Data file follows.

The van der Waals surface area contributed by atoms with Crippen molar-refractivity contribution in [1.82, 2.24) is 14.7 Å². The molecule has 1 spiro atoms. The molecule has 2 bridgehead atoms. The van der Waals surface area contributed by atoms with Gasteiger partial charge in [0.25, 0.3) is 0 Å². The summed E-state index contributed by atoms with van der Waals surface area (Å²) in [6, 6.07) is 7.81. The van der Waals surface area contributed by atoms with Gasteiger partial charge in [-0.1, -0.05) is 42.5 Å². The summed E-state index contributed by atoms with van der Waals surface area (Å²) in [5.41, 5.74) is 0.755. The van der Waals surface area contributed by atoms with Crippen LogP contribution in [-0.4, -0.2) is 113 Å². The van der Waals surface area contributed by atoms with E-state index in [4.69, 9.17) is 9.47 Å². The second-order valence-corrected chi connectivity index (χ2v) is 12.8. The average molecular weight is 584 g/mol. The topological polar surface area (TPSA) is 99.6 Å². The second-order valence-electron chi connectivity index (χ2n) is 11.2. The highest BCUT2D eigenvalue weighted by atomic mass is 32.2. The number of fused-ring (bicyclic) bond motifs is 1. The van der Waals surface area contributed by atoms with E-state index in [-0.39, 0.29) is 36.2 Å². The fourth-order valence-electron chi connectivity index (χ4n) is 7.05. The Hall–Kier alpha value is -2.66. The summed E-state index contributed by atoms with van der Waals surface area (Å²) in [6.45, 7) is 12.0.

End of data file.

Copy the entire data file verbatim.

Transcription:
The van der Waals surface area contributed by atoms with Crippen molar-refractivity contribution in [1.82, 2.24) is 14.7 Å². The molecule has 1 spiro atoms. The molecule has 2 bridgehead atoms. The van der Waals surface area contributed by atoms with Gasteiger partial charge in [0.25, 0.3) is 0 Å². The summed E-state index contributed by atoms with van der Waals surface area (Å²) in [6, 6.07) is 7.81. The van der Waals surface area contributed by atoms with Gasteiger partial charge in [-0.1, -0.05) is 42.5 Å². The summed E-state index contributed by atoms with van der Waals surface area (Å²) in [5.41, 5.74) is 0.755. The van der Waals surface area contributed by atoms with Crippen LogP contribution in [-0.4, -0.2) is 113 Å². The van der Waals surface area contributed by atoms with E-state index in [4.69, 9.17) is 9.47 Å². The second-order valence-corrected chi connectivity index (χ2v) is 12.8. The average molecular weight is 584 g/mol. The topological polar surface area (TPSA) is 99.6 Å². The second-order valence-electron chi connectivity index (χ2n) is 11.2. The highest BCUT2D eigenvalue weighted by atomic mass is 32.2. The number of fused-ring (bicyclic) bond motifs is 1. The van der Waals surface area contributed by atoms with E-state index in [-0.39, 0.29) is 36.2 Å². The fourth-order valence-electron chi connectivity index (χ4n) is 7.05. The Hall–Kier alpha value is -2.66. The summed E-state index contributed by atoms with van der Waals surface area (Å²) in [6.45, 7) is 12.0.